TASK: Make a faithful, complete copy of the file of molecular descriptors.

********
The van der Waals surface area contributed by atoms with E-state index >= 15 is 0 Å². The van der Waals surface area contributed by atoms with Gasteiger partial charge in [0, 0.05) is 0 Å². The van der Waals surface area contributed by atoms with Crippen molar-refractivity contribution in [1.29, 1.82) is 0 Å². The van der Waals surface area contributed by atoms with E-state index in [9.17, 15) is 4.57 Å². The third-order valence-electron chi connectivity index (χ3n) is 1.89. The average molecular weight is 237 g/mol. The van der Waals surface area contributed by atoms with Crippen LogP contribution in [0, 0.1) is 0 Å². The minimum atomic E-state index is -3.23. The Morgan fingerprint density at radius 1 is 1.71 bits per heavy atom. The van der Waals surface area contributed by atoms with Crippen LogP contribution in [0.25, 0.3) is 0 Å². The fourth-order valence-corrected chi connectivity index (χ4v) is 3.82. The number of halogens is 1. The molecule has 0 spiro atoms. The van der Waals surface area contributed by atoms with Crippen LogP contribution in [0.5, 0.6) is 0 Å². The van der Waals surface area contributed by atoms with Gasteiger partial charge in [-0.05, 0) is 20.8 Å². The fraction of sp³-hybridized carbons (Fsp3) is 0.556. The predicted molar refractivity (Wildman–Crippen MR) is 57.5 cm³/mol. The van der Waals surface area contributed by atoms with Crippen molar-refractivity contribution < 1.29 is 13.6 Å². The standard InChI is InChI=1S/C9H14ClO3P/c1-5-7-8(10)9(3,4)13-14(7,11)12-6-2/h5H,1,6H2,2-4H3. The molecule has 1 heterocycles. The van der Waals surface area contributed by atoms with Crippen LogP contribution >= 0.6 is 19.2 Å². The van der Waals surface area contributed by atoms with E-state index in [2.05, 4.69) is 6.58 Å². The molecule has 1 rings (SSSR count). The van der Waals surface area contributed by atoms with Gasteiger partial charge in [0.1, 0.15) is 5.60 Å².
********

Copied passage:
The van der Waals surface area contributed by atoms with E-state index >= 15 is 0 Å². The van der Waals surface area contributed by atoms with Gasteiger partial charge in [0, 0.05) is 0 Å². The van der Waals surface area contributed by atoms with Crippen molar-refractivity contribution in [1.29, 1.82) is 0 Å². The van der Waals surface area contributed by atoms with E-state index in [9.17, 15) is 4.57 Å². The third-order valence-electron chi connectivity index (χ3n) is 1.89. The average molecular weight is 237 g/mol. The van der Waals surface area contributed by atoms with Crippen LogP contribution in [0, 0.1) is 0 Å². The minimum atomic E-state index is -3.23. The Morgan fingerprint density at radius 1 is 1.71 bits per heavy atom. The van der Waals surface area contributed by atoms with Crippen LogP contribution in [0.25, 0.3) is 0 Å². The fourth-order valence-corrected chi connectivity index (χ4v) is 3.82. The number of halogens is 1. The molecule has 0 spiro atoms. The van der Waals surface area contributed by atoms with Crippen LogP contribution in [0.5, 0.6) is 0 Å². The van der Waals surface area contributed by atoms with Gasteiger partial charge in [-0.05, 0) is 20.8 Å². The fraction of sp³-hybridized carbons (Fsp3) is 0.556. The predicted molar refractivity (Wildman–Crippen MR) is 57.5 cm³/mol. The van der Waals surface area contributed by atoms with Crippen molar-refractivity contribution < 1.29 is 13.6 Å². The standard InChI is InChI=1S/C9H14ClO3P/c1-5-7-8(10)9(3,4)13-14(7,11)12-6-2/h5H,1,6H2,2-4H3. The molecule has 1 heterocycles. The van der Waals surface area contributed by atoms with Crippen LogP contribution >= 0.6 is 19.2 Å². The van der Waals surface area contributed by atoms with E-state index in [2.05, 4.69) is 6.58 Å². The molecule has 1 rings (SSSR count). The van der Waals surface area contributed by atoms with Gasteiger partial charge in [0.1, 0.15) is 5.60 Å².